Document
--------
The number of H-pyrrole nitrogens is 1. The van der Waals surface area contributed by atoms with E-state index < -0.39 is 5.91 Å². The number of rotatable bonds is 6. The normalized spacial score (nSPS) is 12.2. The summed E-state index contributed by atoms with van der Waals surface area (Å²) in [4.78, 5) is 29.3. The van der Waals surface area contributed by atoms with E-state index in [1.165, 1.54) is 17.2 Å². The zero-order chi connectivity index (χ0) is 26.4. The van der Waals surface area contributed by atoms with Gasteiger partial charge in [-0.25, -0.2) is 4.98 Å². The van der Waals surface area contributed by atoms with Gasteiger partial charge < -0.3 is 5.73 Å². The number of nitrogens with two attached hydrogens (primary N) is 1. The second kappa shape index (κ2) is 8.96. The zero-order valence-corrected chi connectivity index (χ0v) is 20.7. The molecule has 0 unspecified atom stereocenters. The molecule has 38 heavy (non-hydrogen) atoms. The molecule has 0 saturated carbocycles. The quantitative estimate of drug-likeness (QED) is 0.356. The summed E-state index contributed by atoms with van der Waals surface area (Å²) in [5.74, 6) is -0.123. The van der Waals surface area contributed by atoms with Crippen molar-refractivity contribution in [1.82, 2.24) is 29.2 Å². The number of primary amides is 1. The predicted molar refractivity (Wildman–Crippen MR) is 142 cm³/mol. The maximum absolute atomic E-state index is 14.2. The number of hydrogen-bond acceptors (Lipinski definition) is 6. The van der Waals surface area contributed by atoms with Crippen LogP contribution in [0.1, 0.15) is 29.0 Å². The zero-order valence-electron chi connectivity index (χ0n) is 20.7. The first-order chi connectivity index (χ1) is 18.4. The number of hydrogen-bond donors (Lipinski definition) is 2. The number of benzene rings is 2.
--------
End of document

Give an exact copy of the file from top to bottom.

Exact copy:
The number of H-pyrrole nitrogens is 1. The van der Waals surface area contributed by atoms with E-state index < -0.39 is 5.91 Å². The number of rotatable bonds is 6. The normalized spacial score (nSPS) is 12.2. The summed E-state index contributed by atoms with van der Waals surface area (Å²) in [4.78, 5) is 29.3. The van der Waals surface area contributed by atoms with E-state index in [1.165, 1.54) is 17.2 Å². The zero-order chi connectivity index (χ0) is 26.4. The van der Waals surface area contributed by atoms with Gasteiger partial charge in [-0.25, -0.2) is 4.98 Å². The van der Waals surface area contributed by atoms with Gasteiger partial charge < -0.3 is 5.73 Å². The number of nitrogens with two attached hydrogens (primary N) is 1. The second kappa shape index (κ2) is 8.96. The zero-order valence-corrected chi connectivity index (χ0v) is 20.7. The molecule has 0 unspecified atom stereocenters. The molecule has 38 heavy (non-hydrogen) atoms. The molecule has 0 saturated carbocycles. The quantitative estimate of drug-likeness (QED) is 0.356. The summed E-state index contributed by atoms with van der Waals surface area (Å²) in [5.74, 6) is -0.123. The van der Waals surface area contributed by atoms with Crippen molar-refractivity contribution in [1.82, 2.24) is 29.2 Å². The number of primary amides is 1. The predicted molar refractivity (Wildman–Crippen MR) is 142 cm³/mol. The maximum absolute atomic E-state index is 14.2. The number of hydrogen-bond acceptors (Lipinski definition) is 6. The van der Waals surface area contributed by atoms with Crippen LogP contribution in [0.1, 0.15) is 29.0 Å². The zero-order valence-electron chi connectivity index (χ0n) is 20.7. The first-order chi connectivity index (χ1) is 18.4. The number of hydrogen-bond donors (Lipinski definition) is 2. The number of benzene rings is 2.